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Climate is defined as the typical behavior of the atmosphere, the aggregation of the weather, and is generally expressed in terms of averages and variances of temperature, precipitation and other physical properties. The greenhouse effect, the ability of certain gases like carbon dioxide and water vapor to effectively trap some of the reemission of solar energy by the planet, is a necessary component to life on Earth; without the greenhouse effect the planet would be too cold to support life. However, human activities are increasing the concentration of carbon dioxide and several other greenhouse gases, resulting in concerns about warming of the Earth by 1-5°C over the next century (IPCC, 1996a). Recent increases in global averaged temperature over the last decade already appear to be outside the normal variability of temperature changes for the last thousand years. A number of different analyses strongly suggest that this temperature increase is resulting from the increasing atmospheric concentrations of greenhouse gases, thus lending credence to the concerns about much larger changes in climate being predicted for the coming decades. It is this evidence that led the international scientific community through the Intergovernmental Panel on Climate Change (IPCC, 1996a) to conclude, after a discussion of remaining uncertainties, "Nonetheless, the balance of the evidence suggests a human influence on global climate". More recent findings have further strengthened this conclusion. Computer-based models of the complex processes affecting the carbon cycle have implicated the burning of fossil fuels by an ever-increasing world population as a major factor in the past increase in concentrations of carbon dioxide. These models also suggest that, without major policy or technology changes, future concentrations of CO2 will continue to increase, largely as a result of fossil fuel burning. This chapter briefly reviews the state of the science of the concerns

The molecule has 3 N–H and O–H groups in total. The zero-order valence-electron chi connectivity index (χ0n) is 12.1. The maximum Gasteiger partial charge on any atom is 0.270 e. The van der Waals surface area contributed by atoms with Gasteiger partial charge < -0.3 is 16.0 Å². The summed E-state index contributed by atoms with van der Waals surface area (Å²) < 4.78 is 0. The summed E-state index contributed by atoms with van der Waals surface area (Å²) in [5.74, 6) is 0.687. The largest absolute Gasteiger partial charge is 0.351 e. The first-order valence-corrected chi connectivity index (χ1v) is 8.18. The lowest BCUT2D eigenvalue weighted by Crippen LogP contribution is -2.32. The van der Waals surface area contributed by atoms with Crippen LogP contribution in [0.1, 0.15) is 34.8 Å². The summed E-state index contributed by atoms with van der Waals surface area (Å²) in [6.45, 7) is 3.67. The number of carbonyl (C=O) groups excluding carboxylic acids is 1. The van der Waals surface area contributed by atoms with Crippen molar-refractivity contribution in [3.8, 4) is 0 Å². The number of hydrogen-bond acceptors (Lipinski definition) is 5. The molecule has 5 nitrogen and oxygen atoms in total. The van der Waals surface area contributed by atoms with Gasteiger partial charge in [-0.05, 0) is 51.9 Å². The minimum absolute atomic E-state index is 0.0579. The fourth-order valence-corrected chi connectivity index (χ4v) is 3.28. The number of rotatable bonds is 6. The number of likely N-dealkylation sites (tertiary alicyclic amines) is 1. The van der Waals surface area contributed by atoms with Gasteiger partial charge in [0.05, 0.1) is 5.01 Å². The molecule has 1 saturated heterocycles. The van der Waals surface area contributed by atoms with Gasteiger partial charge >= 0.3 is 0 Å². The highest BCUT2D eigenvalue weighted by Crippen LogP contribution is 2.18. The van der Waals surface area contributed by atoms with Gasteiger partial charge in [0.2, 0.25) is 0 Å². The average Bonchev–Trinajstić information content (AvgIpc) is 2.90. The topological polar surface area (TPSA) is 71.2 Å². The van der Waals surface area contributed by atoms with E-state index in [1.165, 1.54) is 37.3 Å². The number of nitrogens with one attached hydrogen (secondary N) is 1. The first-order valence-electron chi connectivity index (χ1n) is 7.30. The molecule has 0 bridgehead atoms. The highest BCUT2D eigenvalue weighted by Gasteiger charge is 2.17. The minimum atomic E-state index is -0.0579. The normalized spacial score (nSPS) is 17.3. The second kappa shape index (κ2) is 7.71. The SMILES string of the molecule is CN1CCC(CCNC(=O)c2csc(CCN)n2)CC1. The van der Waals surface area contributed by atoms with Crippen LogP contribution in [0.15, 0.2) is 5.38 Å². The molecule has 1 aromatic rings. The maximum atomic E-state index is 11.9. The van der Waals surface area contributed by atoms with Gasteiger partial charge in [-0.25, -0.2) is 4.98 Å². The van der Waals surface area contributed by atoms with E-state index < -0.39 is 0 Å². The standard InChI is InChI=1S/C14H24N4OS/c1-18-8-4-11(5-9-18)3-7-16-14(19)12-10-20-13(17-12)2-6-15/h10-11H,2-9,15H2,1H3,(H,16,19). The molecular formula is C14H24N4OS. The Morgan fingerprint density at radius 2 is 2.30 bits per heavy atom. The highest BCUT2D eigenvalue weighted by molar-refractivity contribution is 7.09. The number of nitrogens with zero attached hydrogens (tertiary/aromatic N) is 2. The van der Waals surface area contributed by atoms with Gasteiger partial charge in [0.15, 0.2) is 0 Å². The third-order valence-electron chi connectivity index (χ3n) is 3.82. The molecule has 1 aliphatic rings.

Table 1.1 Summary of trends in observed climatic variables (WMO, 1998; Harvey, 2000). Note that NH implies Northern Hemisphere and SH implies

Southern Hemisphere


Analysis Period

Trend or Change

Surface air temperature and sea surface temperature (SST) Alpine glaciers

Extent of snowcover in the NH Extent of sea ice in the NH Extent of sea ice in the SH

Length of the NH growing season Precipitation

Heavy precipitation Antarctic snowfall Global mean sea level

1851-1995 Last century


1973-1994 1973-1994

1981-1991 1900-1994

1910-1990 Recent decades Last century

Implies warming of 0.6-1.0 °C in alpine regions

10% decrease in annual mean Downward since 1977 No change, possible decrease between mid 1950s and early 1970s

12 ±4 days longer

Generally increasing outside tropics, decreasing in Sahel Growing in importance 5-20% increase 1.8 ± 0.7 mm/year about climate change that could result from fossil fuels and other human related emissions.

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